Dysbiosis is a condition characterized by increased bacterial overgrowth in the small intestine. Normally, the small intestine is not infested by bacteria like the colon due to intestinal motility and gastric secretions. Bacteroial overgrowth arises mainly due to:

a. Low digestive secretion (low gastric HCL, uses of antacids, pancreatic insufficiency, and/or decreased bile acids secretions due to liver or gallbladder disease)

b. Intestinal hypomotility (low-fiber diet, scleroderma, SLE, and high refined sugar diet. Since glucose is primarily absorbed in the duodenum and jejunum, intake of high refined sugar food induces intestinal hypomotility to allow the sugar to be absorbed in the jejunum and duodenum)

Symptoms of intestinal dysbiosis include (Abdominal cramps, bloating, steatorrhea, gases, weight loss, and vitamin B12 malabsorption). Intestinal dysbiosis can occur with or causes (Diabetes mellitus, colon cancer, allergies due to IgA deficiency, inflammatory bowel diseases, obesity, chronic pancreatitis, GERD, SLE, and giardiasis or parasitic infestation)

Bacteria functions as small biochemical factories containing enzymes that act upon digested food substrates. Gut flora metabolize bile acids, which contributes to the diarrhea seen in bacterial overgrowth and may contribute to colon cancer formation 

Diseases related to dysbiosis

1. Metabolic disorders: one hypothesis that explains how dysbiosis can cause metabolic disturbances mentions that metabolic disease arises due to autoimmune inflammation as a consequence of their endotoxins. Lipopolysaccharides (LPS) are a part of the gram-negative bacteria cell wall, and they are potent endotoxin. In dysbiosis, gram-negative bacteria thrive in the gut; by shedding their cell wall after death or recurrent antibiotic use, the absorbed LPS by the leaky gut will evoke a powerful inflammatory reaction and insulin tolerance (Metabolic endotoxemia). The body attempts to reduce the LPS endotoxemia by binding the LPS via the lipoproteins like HDL (60%), LDL (25%), and VLDL (12%), which might partially explain the raised cholesterol level in patients with dysbiosis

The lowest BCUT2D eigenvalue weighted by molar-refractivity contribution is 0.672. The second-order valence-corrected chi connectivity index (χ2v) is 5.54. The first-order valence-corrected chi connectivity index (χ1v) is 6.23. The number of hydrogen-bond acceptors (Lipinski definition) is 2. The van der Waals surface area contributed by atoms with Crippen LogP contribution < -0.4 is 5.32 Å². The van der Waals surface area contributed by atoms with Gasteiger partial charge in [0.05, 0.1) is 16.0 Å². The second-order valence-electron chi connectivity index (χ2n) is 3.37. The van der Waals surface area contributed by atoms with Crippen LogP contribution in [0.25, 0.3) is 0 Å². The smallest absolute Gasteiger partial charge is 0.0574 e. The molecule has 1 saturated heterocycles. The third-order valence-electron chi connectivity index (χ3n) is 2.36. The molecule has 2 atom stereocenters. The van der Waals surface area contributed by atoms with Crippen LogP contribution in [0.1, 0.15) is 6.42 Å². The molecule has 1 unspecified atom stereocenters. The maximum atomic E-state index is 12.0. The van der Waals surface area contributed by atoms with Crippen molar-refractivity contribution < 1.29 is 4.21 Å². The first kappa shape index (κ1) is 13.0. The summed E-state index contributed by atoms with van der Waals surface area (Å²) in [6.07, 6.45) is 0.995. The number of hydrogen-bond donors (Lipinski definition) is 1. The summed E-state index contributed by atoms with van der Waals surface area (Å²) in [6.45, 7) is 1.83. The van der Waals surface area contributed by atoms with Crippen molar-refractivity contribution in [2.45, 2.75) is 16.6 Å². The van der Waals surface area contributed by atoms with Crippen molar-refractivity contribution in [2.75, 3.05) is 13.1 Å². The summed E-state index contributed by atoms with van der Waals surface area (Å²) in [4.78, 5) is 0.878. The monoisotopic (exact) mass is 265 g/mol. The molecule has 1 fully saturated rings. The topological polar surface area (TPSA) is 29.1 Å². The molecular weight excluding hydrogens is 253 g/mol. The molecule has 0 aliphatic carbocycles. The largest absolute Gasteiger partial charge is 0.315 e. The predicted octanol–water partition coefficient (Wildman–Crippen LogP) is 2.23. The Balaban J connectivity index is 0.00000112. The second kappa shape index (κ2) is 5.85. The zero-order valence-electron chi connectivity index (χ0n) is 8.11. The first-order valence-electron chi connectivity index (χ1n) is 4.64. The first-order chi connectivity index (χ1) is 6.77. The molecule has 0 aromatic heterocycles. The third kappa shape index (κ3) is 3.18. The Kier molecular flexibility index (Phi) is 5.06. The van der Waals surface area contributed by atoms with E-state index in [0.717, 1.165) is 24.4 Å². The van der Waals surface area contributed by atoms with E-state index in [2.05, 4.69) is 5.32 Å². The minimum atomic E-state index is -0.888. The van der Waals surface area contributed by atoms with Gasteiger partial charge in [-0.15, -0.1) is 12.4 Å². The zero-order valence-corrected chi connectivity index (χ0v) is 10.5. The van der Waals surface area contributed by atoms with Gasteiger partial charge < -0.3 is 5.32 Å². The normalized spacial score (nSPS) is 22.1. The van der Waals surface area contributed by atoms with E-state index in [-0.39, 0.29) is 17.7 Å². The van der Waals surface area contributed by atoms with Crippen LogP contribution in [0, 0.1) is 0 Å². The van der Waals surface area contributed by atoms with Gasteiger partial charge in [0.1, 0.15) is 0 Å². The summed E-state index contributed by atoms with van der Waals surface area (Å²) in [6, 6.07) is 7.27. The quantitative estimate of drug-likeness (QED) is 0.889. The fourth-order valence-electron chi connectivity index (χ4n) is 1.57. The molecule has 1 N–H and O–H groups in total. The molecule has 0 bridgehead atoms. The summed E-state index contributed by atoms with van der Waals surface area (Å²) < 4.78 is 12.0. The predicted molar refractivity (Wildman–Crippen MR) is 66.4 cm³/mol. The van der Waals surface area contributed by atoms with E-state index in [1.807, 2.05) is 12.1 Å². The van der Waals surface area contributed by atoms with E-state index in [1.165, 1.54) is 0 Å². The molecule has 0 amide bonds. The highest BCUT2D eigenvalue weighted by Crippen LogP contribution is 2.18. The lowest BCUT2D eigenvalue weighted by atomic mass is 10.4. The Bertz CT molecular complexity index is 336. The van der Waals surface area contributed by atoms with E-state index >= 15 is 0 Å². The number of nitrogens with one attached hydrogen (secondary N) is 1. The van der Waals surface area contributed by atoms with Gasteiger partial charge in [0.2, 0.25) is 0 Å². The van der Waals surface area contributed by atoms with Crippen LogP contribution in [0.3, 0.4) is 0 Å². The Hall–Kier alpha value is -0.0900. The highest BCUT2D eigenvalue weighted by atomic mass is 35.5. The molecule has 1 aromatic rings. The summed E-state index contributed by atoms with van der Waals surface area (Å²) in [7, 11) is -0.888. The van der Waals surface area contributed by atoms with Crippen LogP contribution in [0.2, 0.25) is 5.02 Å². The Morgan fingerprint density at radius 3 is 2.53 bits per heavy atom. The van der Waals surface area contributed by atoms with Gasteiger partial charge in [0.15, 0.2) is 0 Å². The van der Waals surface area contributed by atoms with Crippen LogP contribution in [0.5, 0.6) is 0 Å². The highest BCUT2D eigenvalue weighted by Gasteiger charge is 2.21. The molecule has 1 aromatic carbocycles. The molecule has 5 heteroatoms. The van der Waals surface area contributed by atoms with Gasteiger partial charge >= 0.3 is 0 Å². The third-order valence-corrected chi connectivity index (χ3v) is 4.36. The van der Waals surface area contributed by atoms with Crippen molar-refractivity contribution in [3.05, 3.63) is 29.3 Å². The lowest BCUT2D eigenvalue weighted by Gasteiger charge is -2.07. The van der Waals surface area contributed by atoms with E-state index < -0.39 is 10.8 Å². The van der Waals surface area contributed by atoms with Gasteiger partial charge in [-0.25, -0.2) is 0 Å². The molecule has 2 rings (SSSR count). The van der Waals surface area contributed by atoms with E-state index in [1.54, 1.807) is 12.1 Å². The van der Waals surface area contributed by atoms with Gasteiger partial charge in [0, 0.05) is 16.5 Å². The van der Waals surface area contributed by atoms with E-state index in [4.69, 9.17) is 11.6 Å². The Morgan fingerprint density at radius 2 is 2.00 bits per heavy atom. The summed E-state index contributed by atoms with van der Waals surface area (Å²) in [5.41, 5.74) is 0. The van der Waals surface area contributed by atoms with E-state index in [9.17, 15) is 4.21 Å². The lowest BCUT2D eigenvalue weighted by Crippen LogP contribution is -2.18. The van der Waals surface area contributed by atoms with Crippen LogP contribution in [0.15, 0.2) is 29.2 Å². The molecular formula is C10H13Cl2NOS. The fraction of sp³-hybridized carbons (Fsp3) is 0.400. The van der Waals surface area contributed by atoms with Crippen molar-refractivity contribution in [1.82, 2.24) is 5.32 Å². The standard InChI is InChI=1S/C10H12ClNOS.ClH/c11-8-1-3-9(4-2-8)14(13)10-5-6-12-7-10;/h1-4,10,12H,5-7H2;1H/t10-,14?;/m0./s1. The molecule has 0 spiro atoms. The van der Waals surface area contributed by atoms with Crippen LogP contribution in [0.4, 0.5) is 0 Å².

2. Ulcerative colitis: in dysbiosis, sulfur-containing food particles can be digested by “Sulfate-reducing bacteria”, resulting in the formation of “Hydrogen sulfide – H2S”, a bacterial toxin. Excess intra-luminal colonic hydrogen sulfide impairs butyrate oxidation and results in colonic epithelial inflammation   

3. Obesity: obese patients typically have deficiency in Bacteriodetes; dysbiosis contribute to obesity via increase food fermentation and increased production level of “Short-chained fatty acids – SCFAs”, which work as a source of energy production for many organs such as the liver (Fatty liver), muscles, and adipose tissues (High fat content). The increased SCFAs content in the colon can lead to increased lipogenesis in the liver and increased VLDL production (High serum cholesterol level)

4. Leaky gut syndrome: the term “Leaky gut syndrome” refers to a condition in which emotional of physical stress to the intestine causes increase cortisol level, which will results in vascular leakiness and gut-lining hypoxia, including the blood brain barrier. The vascular leakiness will allow the bacterial endotoxins within the intestinal lumen to “Leak” into the systemic circulation in large amounts. Endotoxins are powerful inducers of “Aromatase” and “Nitric oxide synthase”, which will increase estrogen and nitric oxide formation in the body. Both nitric oxide and estrogen will induce the formation of: cortisol, fibrinogen, and inflammatory cytokines, which all will causes the blood to spontaneously coagulate and the capillary to be leaky


Selected references

1. Carding S et al. Dysbiosis of the gut microbiota in disease. Microbial Biology in Health & Disease 2015; 26: 26191

2. Hawrelak JA et al. The causes of intestinal dysbiosis: a review. Altern Med Rev 2004; 9(2):180-197

3. Greiner T eta l. Effects of the gut microbiota on obesity and glucose homeostasis. Trends in Endocrinology and Metabolism 2011; 22(4): 117-123

4. Cani PD et al. The role of the gut microbiota in energy metabolism and metabolic disease. Current Pharmaceutical Design 2009, 15: 1546-1558

5. Rohmer L et al. Are pathogenic bacteria just looking for food? Metabolism and microbial pathogenesis. Trends in Microbiology 2011; 19(7): 341-348